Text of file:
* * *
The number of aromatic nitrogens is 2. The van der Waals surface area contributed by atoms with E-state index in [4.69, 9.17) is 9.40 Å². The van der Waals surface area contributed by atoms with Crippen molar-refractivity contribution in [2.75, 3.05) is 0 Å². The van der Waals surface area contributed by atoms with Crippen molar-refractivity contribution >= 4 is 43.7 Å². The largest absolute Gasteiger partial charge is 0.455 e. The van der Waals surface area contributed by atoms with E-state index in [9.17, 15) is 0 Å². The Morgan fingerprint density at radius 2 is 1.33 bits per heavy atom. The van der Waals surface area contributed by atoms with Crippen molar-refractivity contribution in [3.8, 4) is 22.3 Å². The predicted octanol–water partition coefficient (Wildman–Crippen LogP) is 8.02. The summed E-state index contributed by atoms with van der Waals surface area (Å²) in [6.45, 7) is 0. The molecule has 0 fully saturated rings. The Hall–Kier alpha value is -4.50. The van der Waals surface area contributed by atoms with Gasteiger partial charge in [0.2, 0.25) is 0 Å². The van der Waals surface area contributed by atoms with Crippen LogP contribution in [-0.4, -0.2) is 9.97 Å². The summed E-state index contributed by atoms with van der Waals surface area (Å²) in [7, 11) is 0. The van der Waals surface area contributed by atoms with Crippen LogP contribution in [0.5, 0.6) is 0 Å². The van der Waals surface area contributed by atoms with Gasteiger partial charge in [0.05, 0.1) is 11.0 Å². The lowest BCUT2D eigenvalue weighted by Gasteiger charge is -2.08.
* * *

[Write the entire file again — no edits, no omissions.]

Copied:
The number of aromatic nitrogens is 2. The van der Waals surface area contributed by atoms with E-state index in [4.69, 9.17) is 9.40 Å². The van der Waals surface area contributed by atoms with Crippen molar-refractivity contribution in [2.75, 3.05) is 0 Å². The van der Waals surface area contributed by atoms with Crippen molar-refractivity contribution >= 4 is 43.7 Å². The largest absolute Gasteiger partial charge is 0.455 e. The van der Waals surface area contributed by atoms with E-state index in [9.17, 15) is 0 Å². The Morgan fingerprint density at radius 2 is 1.33 bits per heavy atom. The van der Waals surface area contributed by atoms with Crippen molar-refractivity contribution in [3.8, 4) is 22.3 Å². The predicted octanol–water partition coefficient (Wildman–Crippen LogP) is 8.02. The summed E-state index contributed by atoms with van der Waals surface area (Å²) in [6.45, 7) is 0. The molecule has 0 fully saturated rings. The Hall–Kier alpha value is -4.50. The van der Waals surface area contributed by atoms with Gasteiger partial charge in [0.2, 0.25) is 0 Å². The van der Waals surface area contributed by atoms with Crippen LogP contribution in [-0.4, -0.2) is 9.97 Å². The summed E-state index contributed by atoms with van der Waals surface area (Å²) in [7, 11) is 0. The van der Waals surface area contributed by atoms with Crippen LogP contribution in [0.5, 0.6) is 0 Å². The van der Waals surface area contributed by atoms with Gasteiger partial charge in [0.05, 0.1) is 11.0 Å². The lowest BCUT2D eigenvalue weighted by Gasteiger charge is -2.08.